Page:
Osteoporosis and sarcopenia contribute to the risk of fracture in the population. These conditions share common features, and it is known that a healthy diet may have beneficial effects on both, theoretically resulting in fewer fractures. The present narrative review gives an overview of recent epidemiological research related to the association between healthy diets/dietary patterns, bone health and fragility fractures. The review also gives a brief overview on general dietary recommendations and advice as the cornerstone of public health nutrition. Although muscle health and sarcopenia contribute to the risk of fractures, these endpoints were not the focus of this review. Healthy diets are nutrient dense and contain bioactive components that are needed for the constant remodeling of the skeleton and to slow the rate of bone loss and muscle wasting, thus contributing to the prevention of fragility fractures. Compliance with healthy dietary patterns were predominantly found to be inversely associated with bone outcomes, although this was not entirely consistent across all studies. Different a priori diet scores, such as the Mediterranean diet score and the Dietary Inflammatory Index, as well as a posteriori data driven dietary patterns, such as the prudent or healthy dietary pattern, were inversely associated with fragility fractures in different populations. In conclusion, different healthy dietary patterns may contribute to bone health and less fractures. Following current dietary guidelines is thus advisable for the prevention of fragility fractures.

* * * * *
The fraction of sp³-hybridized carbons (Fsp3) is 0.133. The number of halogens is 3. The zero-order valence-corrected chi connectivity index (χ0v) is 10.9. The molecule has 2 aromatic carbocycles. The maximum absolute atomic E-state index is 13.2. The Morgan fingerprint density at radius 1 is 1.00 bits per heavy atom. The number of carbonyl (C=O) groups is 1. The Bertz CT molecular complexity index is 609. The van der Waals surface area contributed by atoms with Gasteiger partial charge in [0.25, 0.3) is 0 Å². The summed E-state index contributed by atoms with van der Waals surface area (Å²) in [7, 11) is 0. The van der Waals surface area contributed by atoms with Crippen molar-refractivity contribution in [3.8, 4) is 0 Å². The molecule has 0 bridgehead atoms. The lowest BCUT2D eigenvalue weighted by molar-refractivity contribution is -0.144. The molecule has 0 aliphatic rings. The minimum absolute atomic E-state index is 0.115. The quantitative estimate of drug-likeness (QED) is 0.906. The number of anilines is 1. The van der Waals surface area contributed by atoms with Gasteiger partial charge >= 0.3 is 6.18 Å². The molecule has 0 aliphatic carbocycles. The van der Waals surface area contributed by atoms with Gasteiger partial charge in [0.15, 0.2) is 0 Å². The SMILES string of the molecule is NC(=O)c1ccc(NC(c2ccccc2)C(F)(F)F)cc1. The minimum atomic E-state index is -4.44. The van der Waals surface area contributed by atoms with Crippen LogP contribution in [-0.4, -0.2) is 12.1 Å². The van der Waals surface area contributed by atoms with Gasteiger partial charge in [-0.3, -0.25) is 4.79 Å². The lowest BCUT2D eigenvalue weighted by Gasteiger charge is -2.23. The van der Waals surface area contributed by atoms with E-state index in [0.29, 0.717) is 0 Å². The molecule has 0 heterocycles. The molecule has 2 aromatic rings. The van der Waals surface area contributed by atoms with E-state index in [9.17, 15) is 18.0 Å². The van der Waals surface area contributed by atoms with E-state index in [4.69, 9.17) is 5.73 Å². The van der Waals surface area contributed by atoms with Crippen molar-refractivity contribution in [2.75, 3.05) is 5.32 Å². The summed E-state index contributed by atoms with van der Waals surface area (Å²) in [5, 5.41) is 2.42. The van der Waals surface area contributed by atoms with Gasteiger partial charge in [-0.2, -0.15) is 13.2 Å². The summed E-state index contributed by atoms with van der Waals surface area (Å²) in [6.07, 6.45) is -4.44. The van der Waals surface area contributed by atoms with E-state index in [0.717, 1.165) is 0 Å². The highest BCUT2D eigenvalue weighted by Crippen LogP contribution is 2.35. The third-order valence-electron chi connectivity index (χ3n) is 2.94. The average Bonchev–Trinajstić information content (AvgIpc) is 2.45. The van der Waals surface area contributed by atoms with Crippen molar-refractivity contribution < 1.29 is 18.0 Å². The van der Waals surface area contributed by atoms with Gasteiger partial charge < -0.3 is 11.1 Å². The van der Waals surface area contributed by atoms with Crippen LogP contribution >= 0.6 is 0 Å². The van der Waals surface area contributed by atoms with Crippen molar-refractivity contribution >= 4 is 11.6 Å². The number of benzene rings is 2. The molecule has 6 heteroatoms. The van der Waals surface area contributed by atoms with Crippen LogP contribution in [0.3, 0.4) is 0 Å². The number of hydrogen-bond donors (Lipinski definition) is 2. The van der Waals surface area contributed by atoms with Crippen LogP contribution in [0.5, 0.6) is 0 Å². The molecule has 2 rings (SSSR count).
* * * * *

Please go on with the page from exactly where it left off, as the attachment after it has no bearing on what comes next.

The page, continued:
This is an open access article distributed under the Creative Commons Attribution License
which permits unrestricted use, distribution, and reproduction in any medium, provided the original work is properly cited